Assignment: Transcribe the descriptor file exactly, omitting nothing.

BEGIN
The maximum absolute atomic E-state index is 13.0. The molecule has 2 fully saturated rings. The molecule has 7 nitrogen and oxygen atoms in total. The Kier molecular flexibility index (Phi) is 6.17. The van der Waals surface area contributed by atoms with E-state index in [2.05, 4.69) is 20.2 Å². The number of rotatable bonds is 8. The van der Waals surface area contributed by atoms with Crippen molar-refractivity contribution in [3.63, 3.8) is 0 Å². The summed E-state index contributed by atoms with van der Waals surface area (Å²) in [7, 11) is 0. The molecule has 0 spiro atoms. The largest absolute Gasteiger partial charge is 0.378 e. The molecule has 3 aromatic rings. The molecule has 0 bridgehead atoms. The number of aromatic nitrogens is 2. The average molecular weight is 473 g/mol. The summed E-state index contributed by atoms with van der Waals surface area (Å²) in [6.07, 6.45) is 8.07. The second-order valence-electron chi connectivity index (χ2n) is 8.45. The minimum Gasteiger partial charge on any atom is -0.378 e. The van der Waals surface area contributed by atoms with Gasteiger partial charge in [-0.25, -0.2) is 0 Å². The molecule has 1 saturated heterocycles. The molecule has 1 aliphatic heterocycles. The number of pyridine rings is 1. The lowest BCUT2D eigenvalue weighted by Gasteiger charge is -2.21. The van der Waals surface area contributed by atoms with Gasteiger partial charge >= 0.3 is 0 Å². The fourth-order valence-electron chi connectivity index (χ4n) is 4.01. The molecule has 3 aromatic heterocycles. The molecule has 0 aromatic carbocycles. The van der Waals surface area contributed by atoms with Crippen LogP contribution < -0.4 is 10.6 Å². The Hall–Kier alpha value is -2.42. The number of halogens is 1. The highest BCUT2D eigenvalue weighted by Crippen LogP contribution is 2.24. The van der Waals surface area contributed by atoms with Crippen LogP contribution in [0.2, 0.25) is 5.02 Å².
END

The maximum absolute atomic E-state index is 13.0. The molecule has 2 fully saturated rings. The molecule has 7 nitrogen and oxygen atoms in total. The Kier molecular flexibility index (Phi) is 6.17. The van der Waals surface area contributed by atoms with E-state index in [2.05, 4.69) is 20.2 Å². The number of rotatable bonds is 8. The van der Waals surface area contributed by atoms with Crippen molar-refractivity contribution in [3.63, 3.8) is 0 Å². The summed E-state index contributed by atoms with van der Waals surface area (Å²) in [7, 11) is 0. The molecule has 0 spiro atoms. The largest absolute Gasteiger partial charge is 0.378 e. The molecule has 3 aromatic rings. The molecule has 0 bridgehead atoms. The number of aromatic nitrogens is 2. The average molecular weight is 473 g/mol. The summed E-state index contributed by atoms with van der Waals surface area (Å²) in [6.07, 6.45) is 8.07. The second-order valence-electron chi connectivity index (χ2n) is 8.45. The minimum Gasteiger partial charge on any atom is -0.378 e. The van der Waals surface area contributed by atoms with Gasteiger partial charge in [-0.25, -0.2) is 0 Å². The molecule has 1 saturated heterocycles. The molecule has 1 aliphatic heterocycles. The number of pyridine rings is 1. The lowest BCUT2D eigenvalue weighted by Gasteiger charge is -2.21. The van der Waals surface area contributed by atoms with Gasteiger partial charge >= 0.3 is 0 Å². The fourth-order valence-electron chi connectivity index (χ4n) is 4.01. The molecule has 3 aromatic heterocycles. The molecule has 0 aromatic carbocycles. The van der Waals surface area contributed by atoms with Crippen LogP contribution < -0.4 is 10.6 Å². The Hall–Kier alpha value is -2.42. The number of halogens is 1. The highest BCUT2D eigenvalue weighted by Crippen LogP contribution is 2.24. The van der Waals surface area contributed by atoms with Crippen LogP contribution in [0.2, 0.25) is 5.02 Å².